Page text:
“A $1.2 billion homeless housing bond was approved by L.A. voters in 2016,” said Fox Nation’s Tomi Lahren. “And what, over three years later, do we have to show for it? A single housing project offering, get this, just 46 housing units.”
Los Angeles Mayor Eric Garcetti unveiled the housing development on Monday. It is one of three facilities that were slated to open in 2019, yet it is the only one to be completed so far.
“But still, our mayor, Eric Garcetti, celebrated this mediocre-at-best achievement,” said Lahren on her Fox Nation show “Final Thoughts.”
“As we celebrate today the opening of the first HHH housing project,” said Garcetti. “We see here in plain sight what a vision is when it manifests itself physically.”
“This project costs $549,000 per unit,” added Lahren, “Whose vision is that, mayor?”
In fact, the price per unit was so high that Los Angeles’ city controller recommended in October 2019 that the project be re-evaluated.
“The median cost of building many of these units approaches — and in many cases, exceeds — the median sale price of a condominium in the City of Los Angeles and of a single-family home in Los Angeles County,” read the audit, which was obtained by The Los Angeles Times.
The entire 62-unit complex includes 46 units for some young adults, veterans and households with people experiencing homelessness.
“Not only is a single completed project laughable,” continued Lahren, “it’s also the perfect representation of the kind of failed leadership we have in Los Angeles and California as a whole.”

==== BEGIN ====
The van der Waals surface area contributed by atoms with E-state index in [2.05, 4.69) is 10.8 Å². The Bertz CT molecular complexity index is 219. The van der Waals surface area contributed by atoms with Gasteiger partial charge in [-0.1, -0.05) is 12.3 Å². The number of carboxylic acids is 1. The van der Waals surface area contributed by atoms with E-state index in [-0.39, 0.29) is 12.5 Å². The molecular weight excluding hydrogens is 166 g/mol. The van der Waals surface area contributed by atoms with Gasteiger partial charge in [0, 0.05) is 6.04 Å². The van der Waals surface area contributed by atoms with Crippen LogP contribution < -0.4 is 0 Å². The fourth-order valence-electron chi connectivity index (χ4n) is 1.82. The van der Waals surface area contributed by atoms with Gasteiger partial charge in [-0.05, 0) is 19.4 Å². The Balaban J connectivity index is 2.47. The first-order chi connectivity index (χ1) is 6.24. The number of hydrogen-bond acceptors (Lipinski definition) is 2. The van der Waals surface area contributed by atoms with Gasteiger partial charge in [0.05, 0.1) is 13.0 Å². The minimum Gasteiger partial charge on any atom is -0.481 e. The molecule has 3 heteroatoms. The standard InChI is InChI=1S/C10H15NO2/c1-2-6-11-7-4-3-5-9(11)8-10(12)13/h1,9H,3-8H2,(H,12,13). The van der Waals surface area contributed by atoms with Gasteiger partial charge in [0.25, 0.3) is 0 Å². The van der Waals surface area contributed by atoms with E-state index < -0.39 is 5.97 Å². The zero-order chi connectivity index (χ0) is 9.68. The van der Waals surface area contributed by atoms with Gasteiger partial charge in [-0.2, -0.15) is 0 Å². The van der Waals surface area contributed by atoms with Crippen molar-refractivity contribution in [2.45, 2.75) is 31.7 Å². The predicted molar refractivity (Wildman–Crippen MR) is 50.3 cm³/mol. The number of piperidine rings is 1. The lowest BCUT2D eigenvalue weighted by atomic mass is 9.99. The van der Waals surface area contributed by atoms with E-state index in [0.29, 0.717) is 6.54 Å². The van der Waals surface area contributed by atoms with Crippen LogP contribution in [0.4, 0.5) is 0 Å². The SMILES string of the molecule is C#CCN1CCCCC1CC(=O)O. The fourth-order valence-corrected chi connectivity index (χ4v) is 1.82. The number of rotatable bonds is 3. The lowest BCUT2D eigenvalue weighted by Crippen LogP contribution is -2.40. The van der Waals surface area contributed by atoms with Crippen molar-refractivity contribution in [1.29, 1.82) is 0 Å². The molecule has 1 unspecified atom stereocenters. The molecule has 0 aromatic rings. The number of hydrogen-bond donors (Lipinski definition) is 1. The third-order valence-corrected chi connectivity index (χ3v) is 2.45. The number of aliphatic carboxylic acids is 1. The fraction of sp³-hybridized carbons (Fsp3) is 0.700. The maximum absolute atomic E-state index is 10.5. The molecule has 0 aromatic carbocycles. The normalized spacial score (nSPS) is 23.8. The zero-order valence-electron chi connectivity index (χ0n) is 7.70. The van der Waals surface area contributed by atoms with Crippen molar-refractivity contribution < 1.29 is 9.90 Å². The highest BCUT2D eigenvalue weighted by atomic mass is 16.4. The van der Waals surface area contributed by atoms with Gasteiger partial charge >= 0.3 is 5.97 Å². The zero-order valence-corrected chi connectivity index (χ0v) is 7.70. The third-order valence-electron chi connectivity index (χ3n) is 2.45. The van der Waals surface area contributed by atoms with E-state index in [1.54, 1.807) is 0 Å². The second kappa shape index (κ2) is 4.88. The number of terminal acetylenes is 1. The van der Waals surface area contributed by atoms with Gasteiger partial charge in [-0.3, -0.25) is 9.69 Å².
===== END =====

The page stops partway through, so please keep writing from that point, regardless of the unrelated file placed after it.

“This prop HHH was sold to voters as the promise of 10,000 units in 10 years. Not gonna happen,” Lahren said, pointing to new Los Angeles Times reporting.
The paper wrote that in order to meet the 10,000-unit goal, “the city would have to build another 300 housing units a year using other funding.”
“Did you get that?” said Lahren. “The $1.2 billion bond isn’t even enough. We need more funding. Once again, we’ve been duped, distracted and lied to.”
At Monday’s event, Garcetti acknowledged that the program will not build enough housing and called for more state funding, though he declined to specific an amount.
“Meanwhile, our homeless population is growing and growing fast,” said Lahren. “We have about 59,000 homeless people in L.A. county and this city alone. There has been a 16 percent increase in numbers from the year before.”
“These people are dying in the streets, literally,” she said.
Adam Rice, an organizer for the Los Angeles Community Action Network, told the Guardian in October, “We’ve got three people a day dying on the street. … The reason this is happening is because there’s not proper housing.”
“So I’ll tell you what, Mayor Eric Garcetti,” Lahren concluded. “You’re going to need a hell of a lot more units to keep up. So while the opening of this one project may have been a photo-op moment you were looking for, you should be ashamed.”
“Instead of you and your fellow Democrats patting themselves on the back for a job poorly executed. Perhaps you should get to work, figure out why these projects are taking so long and costing so damn much and make a change.”
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